Ingroup perception and responses to stigma among people with mental illness
Illinois Institute of Technology, Chicago, IL 60616, USA. Acta Psychiatrica Scandinavica
(Impact Factor: 5.61).
06/2009; 120(4):320-8. DOI: 10.1111/j.1600-0447.2009.01403.x
Mental illness stigma is common, but it is unclear why it affects some individuals more than others. We tested the hypothesis that the way persons with mental illness perceive their ingroup (people with mental illness) in terms of group value, group identification and entitativity (perception of the ingroup as a coherent unit) shapes their reaction to stigma.
Ingroup perceptions, perceived legitimacy of discrimination and reactions to stigma (educating or helping others, social performance, secrecy, social distance, hopelessness) were assessed among 85 people with mental illness using questionnaires and a standardized role-play test.
Controlling for depression and perceived discrimination, high group value and low perceived legitimacy of discrimination predicted positive reactions to stigma. High group identification and entitativity predicted positive reactions only in the context of high group value or low perceived legitimacy of discrimination.
Group value and perceived legitimacy of discrimination may be useful targets to help people with mental illness to better cope with stigma.
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Available from: Dawne Vogt
- "Interestingly, these prototypic experiences may also be associated with less positive regard for one's veteran identity. For example, the experience of combat is not necessarily a positive one, and as discussed previously, negative experiences associated with an identity may lead to decreases in regard for that identity (e.g., Rüsch et al., 2009). Similarly, research with earlier veteran cohorts has suggested that women who have experienced sexual assault during deployment may be more likely to use VHA for care, but may simultaneously feel somewhat less positively about that care (Kelly et al., 2008). "
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ABSTRACT: Women have participated in the United States military since its founding. However, until the mid-20th century, there had been limited recognition of women as official members of the military, and women remain a statistical minority within military and veteran populations. It is therefore important to better understand women's veteran identity (which we define here as one's self-concept as derived from their veteran status) and associated implications for service use and experiences in the Department of Veterans Affairs (VA) health care setting. The present research examined the centrality of, and positive regard for, women's veteran identity among 407 female veterans deployed in support of the recent wars in Iraq and Afghanistan. Data were collected via a mailed national survey. Positive regard for veteran identity, but not veteran identity centrality, was positively associated with participants' age and length of time spent in the military. Results also showed that the centrality of women's veteran identity was positively related to their choice to use VA for health care and their feelings of belonging within VA, and that veteran identity centrality and positive regard for veteran identity are differentially associated with participants' military experiences (e.g., combat exposure, deployment sexual harassment) and mental health symptomatology (e.g., depression). (PsycINFO Database Record (c) 2015 APA, all rights reserved).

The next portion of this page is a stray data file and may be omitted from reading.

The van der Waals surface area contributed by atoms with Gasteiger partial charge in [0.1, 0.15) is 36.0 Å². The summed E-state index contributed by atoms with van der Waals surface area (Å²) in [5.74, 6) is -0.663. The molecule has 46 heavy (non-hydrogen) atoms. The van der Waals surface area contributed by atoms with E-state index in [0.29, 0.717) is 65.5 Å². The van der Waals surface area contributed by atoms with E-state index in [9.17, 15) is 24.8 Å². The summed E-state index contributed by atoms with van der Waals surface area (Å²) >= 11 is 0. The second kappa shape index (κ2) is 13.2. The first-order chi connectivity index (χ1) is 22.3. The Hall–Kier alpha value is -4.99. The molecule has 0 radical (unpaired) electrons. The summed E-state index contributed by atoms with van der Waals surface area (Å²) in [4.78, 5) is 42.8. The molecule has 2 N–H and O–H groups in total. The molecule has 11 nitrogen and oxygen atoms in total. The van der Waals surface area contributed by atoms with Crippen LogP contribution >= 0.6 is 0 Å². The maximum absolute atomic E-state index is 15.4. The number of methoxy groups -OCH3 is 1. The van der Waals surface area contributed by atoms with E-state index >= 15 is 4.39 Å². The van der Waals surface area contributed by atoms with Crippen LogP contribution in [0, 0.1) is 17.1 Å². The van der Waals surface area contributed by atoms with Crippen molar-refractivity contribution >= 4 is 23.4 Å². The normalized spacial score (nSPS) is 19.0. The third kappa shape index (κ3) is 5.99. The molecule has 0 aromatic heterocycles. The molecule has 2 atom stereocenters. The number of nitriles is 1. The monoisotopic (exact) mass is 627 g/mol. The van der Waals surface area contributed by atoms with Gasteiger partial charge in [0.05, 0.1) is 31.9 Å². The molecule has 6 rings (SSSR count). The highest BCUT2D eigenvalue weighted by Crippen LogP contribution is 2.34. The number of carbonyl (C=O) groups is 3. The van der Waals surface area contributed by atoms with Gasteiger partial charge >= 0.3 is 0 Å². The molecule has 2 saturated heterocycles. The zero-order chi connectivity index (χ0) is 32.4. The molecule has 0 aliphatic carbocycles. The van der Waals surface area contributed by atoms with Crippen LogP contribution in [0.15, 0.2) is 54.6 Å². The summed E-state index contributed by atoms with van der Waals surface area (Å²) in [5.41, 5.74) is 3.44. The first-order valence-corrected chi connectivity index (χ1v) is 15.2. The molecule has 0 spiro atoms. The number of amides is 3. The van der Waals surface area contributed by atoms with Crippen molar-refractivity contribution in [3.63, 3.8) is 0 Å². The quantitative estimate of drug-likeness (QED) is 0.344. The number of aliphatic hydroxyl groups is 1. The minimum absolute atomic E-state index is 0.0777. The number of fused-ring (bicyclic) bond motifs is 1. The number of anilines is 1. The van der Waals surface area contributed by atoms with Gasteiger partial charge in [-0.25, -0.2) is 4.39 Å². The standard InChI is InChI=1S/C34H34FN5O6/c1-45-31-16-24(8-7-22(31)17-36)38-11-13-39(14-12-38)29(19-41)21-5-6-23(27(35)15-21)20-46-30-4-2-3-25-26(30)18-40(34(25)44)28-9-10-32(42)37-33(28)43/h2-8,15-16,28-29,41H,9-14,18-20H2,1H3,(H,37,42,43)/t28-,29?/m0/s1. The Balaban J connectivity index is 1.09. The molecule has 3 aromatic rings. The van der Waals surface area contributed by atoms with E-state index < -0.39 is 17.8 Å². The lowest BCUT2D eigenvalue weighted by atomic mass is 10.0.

Psychological Services 03/2015; DOI:10.1037/ser0000021 · 1.08 Impact Factor
Available from: Deborah Perlick
- "Group identification, defined as feelings of strong ties to a socially defined collection of people ( Jetten, Branscombe, Schmitt, & Spears, 2001), has been shown to diminish effects of self-stigma on the person with mental illness. People with mental illness who more highly identify with the " group " viewed that group positively (Rüsch et al., 2009) and were less likely to experience harm to self-esteem as a result of internalized stigma (Watson, Corrigan, Larson, & Sells, 2007). Coming Out Proud (COP) is a program designed to decrease selfstigma by helping people consider costs and benefits of disclosure as well as " safe " strategies to do so should they decide to " come out " about their mental illness (Corrigan, "